“Cheer”, “Cheer on” and “Cheer up”

The verb “cheer” and the phrasal verbs “cheer on” and “cheer up” may sound similar but they have very different meanings.
To “cheer” means a loud cry that shows approval or excitement.

“Everyone in the audience cheered loudly after the stellar play.”

“The baseball stadium was overwhelmed with the sound of cheering fans.”
To “cheer on” means to encourage someone by cheering (the verb we just talked about). “The crowd cheered on the final runner in the marathon.”

Again this involves loud cries, and is usually used at competitions. It usually happens in crowds, but a single person can do it too:

“The rest of the audience was silent, but Thomas stood up and loudly cheered on his daughter during the talent show.”

To “cheer someone on” with more mundane tasks is possible, but would be a strange social situation.

“Mary’s boss cheered her on as she worked” would have the boss loudly yelling something like “Hey you can do it!” to his employee.
“Cheer up” is a little different. It means to become happier, and is used when someone is sad.

“I was lonely my first week at uni, but a call from my mom cheered me up.”

“After his daughter lost the talent show Thomas bought her an ice cream to cheer her up.”
If you tell someone to “Cheer up” it means you think they are sad and are telling them to try being happy.
A: “I’m sad that we are moving to a different city.”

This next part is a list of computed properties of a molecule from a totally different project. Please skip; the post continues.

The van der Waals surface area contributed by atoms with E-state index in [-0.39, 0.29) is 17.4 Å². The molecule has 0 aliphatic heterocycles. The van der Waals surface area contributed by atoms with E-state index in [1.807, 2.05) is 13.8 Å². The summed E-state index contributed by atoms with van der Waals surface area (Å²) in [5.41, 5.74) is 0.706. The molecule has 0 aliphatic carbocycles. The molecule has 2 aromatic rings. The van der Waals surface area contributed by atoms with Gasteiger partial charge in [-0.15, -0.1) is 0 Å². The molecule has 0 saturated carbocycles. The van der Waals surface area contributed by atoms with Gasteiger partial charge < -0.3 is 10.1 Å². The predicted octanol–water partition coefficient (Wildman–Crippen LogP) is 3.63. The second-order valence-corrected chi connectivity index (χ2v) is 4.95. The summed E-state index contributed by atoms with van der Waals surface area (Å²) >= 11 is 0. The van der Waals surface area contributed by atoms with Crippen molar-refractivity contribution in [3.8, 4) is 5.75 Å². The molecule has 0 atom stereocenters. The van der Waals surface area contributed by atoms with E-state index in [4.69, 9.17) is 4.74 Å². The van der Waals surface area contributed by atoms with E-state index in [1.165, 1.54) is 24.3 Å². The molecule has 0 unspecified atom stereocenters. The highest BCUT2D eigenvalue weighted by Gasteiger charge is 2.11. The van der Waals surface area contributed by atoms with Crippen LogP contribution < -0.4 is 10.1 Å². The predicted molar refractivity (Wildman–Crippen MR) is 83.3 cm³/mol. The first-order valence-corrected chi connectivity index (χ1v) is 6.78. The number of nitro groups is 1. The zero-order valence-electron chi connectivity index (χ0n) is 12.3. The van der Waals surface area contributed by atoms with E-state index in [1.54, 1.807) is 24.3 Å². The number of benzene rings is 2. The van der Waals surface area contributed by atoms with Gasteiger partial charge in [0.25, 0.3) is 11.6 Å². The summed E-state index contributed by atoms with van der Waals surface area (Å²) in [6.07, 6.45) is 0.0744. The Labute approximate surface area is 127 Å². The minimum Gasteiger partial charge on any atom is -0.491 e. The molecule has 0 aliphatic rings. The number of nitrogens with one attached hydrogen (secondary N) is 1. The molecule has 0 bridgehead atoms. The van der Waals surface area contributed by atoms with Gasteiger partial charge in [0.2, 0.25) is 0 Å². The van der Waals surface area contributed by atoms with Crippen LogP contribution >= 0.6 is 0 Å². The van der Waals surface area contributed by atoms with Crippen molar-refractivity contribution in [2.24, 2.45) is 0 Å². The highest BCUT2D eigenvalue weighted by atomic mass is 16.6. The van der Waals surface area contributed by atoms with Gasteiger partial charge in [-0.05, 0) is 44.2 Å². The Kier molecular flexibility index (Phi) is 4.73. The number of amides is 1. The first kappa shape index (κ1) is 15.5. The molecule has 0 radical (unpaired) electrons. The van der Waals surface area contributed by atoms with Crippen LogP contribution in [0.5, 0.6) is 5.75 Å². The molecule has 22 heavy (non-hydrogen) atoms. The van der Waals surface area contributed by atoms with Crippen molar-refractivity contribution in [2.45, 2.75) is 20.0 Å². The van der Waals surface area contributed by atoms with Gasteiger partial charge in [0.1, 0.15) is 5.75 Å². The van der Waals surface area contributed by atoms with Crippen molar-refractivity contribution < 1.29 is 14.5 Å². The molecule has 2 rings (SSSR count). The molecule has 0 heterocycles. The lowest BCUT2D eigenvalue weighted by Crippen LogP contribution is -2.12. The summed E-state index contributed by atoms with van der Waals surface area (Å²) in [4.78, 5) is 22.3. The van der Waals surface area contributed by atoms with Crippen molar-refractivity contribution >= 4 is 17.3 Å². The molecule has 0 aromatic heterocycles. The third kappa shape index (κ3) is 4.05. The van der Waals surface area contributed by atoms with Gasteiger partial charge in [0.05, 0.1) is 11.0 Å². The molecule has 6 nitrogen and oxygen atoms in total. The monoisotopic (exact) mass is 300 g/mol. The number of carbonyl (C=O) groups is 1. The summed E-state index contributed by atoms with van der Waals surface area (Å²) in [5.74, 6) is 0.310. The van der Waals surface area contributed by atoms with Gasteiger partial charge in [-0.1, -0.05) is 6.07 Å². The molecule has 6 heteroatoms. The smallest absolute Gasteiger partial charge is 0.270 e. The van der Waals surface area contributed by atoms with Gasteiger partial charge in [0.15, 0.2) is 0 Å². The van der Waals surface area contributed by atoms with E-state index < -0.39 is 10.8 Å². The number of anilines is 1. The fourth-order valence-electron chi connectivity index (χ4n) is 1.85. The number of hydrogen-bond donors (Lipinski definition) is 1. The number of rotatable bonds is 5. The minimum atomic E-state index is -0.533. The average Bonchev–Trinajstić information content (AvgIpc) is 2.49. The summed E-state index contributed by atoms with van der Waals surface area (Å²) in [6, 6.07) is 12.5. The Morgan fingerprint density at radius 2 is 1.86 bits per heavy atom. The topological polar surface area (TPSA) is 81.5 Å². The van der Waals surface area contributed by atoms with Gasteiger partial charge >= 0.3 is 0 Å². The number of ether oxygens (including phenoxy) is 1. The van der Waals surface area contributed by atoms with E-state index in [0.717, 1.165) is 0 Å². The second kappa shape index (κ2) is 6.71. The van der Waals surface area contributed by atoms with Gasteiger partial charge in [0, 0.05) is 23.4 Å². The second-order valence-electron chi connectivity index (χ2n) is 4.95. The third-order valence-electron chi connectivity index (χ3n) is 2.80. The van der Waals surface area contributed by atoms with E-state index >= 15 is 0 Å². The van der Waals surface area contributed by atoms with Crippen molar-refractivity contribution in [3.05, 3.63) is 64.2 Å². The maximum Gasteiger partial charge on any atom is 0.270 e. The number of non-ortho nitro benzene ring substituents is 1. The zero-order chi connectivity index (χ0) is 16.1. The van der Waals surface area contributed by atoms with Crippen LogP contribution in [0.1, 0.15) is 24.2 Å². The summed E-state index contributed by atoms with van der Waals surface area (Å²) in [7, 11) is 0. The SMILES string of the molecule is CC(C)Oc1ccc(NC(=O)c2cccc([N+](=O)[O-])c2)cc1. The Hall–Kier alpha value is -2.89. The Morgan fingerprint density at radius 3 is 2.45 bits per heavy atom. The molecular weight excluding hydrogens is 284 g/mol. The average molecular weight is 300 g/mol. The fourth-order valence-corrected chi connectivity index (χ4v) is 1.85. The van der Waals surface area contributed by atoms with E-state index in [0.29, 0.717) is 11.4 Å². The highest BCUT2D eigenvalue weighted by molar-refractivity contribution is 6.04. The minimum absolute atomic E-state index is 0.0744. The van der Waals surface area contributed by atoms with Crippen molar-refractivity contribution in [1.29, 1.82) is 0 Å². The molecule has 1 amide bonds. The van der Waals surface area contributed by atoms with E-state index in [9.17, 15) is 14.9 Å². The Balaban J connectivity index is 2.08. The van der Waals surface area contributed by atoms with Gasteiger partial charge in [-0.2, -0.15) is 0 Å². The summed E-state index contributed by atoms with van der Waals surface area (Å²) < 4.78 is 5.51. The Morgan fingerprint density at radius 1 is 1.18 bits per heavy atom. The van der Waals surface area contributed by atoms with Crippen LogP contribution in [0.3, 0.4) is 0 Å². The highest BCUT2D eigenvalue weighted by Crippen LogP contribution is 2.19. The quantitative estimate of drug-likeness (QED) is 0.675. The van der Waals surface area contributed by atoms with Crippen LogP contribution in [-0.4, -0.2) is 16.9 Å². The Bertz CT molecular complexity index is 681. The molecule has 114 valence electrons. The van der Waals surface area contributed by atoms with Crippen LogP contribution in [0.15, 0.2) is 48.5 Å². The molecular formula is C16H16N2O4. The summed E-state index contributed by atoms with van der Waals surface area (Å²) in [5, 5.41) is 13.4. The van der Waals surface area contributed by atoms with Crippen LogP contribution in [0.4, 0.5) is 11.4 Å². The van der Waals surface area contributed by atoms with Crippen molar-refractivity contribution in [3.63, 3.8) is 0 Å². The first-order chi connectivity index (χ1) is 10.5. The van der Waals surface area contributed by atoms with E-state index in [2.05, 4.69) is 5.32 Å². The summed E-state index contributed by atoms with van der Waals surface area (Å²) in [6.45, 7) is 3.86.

B: “Cheer up! You’ll make great new friends quickly.”

Politeness in English

Since there is no official “Polite Speech” or “Casual Speech” in English it is sometimes difficult to know how to talk to your superiors (bosses, professors) or elderly people.
First of all be careful not to use their first name. If their name is John Smith or Jane Smith it is best to call them Mr. Smith or Miss/ Mrs. Smith. Or you can call them “sir” or “ma’am”. If they are a professor, as in they teach at a University and have a PhD, then you can call them “Professor Smith” or just “Professor”.
Note: Never call a teacher “Smith Teacher”, “Teacher” is not a title in English, only the name of a job. “Mr / Miss / Mrs” works best.
Secondly, try to avoid slang and casual expressions
“Hey John, what’s up?” is not very polite for an older or distinguished person.
“Hello Mr. Smith, how are you today?” is much better.
Some bosses and professors don’t like the overly polite language, as they feel it distances them from others. So they may invite you to call them by their first names.
“Hello Mr. Smith, did you have a good weekend?”
“Oh please, just call me John.”
In these situations you can use their first names after being given permission, but it is still good to avoid slang and overly casual phrases.